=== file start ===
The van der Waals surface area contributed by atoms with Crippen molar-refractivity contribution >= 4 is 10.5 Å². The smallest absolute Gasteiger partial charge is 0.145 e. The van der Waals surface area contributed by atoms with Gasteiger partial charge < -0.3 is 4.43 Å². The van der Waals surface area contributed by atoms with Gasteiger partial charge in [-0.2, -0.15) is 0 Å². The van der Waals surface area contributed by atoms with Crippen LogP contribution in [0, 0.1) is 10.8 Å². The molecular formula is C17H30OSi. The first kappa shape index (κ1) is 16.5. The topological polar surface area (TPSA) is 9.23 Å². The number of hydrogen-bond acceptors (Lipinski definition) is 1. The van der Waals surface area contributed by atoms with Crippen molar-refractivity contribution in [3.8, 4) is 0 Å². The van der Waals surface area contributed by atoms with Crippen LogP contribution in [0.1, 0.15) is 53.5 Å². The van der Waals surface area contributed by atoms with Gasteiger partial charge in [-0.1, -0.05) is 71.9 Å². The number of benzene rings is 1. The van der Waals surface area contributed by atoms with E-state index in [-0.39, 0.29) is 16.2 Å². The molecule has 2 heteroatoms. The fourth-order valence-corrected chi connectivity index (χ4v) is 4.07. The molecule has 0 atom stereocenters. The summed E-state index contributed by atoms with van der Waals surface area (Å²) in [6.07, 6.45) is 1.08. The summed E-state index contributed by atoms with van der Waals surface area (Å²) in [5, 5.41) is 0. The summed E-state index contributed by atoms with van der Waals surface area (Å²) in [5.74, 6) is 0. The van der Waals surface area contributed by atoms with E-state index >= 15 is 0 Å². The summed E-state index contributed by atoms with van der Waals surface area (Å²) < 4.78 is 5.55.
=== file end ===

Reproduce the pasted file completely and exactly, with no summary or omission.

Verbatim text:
The van der Waals surface area contributed by atoms with Crippen molar-refractivity contribution >= 4 is 10.5 Å². The smallest absolute Gasteiger partial charge is 0.145 e. The van der Waals surface area contributed by atoms with Gasteiger partial charge < -0.3 is 4.43 Å². The van der Waals surface area contributed by atoms with Gasteiger partial charge in [-0.2, -0.15) is 0 Å². The van der Waals surface area contributed by atoms with Crippen LogP contribution in [0, 0.1) is 10.8 Å². The molecular formula is C17H30OSi. The first kappa shape index (κ1) is 16.5. The topological polar surface area (TPSA) is 9.23 Å². The number of hydrogen-bond acceptors (Lipinski definition) is 1. The van der Waals surface area contributed by atoms with Crippen molar-refractivity contribution in [3.8, 4) is 0 Å². The van der Waals surface area contributed by atoms with Crippen LogP contribution in [0.1, 0.15) is 53.5 Å². The van der Waals surface area contributed by atoms with Gasteiger partial charge in [-0.1, -0.05) is 71.9 Å². The number of benzene rings is 1. The van der Waals surface area contributed by atoms with E-state index in [-0.39, 0.29) is 16.2 Å². The molecule has 2 heteroatoms. The fourth-order valence-corrected chi connectivity index (χ4v) is 4.07. The molecule has 0 atom stereocenters. The summed E-state index contributed by atoms with van der Waals surface area (Å²) in [6.07, 6.45) is 1.08. The summed E-state index contributed by atoms with van der Waals surface area (Å²) in [5, 5.41) is 0. The summed E-state index contributed by atoms with van der Waals surface area (Å²) in [5.74, 6) is 0. The van der Waals surface area contributed by atoms with E-state index >= 15 is 0 Å². The summed E-state index contributed by atoms with van der Waals surface area (Å²) < 4.78 is 5.55.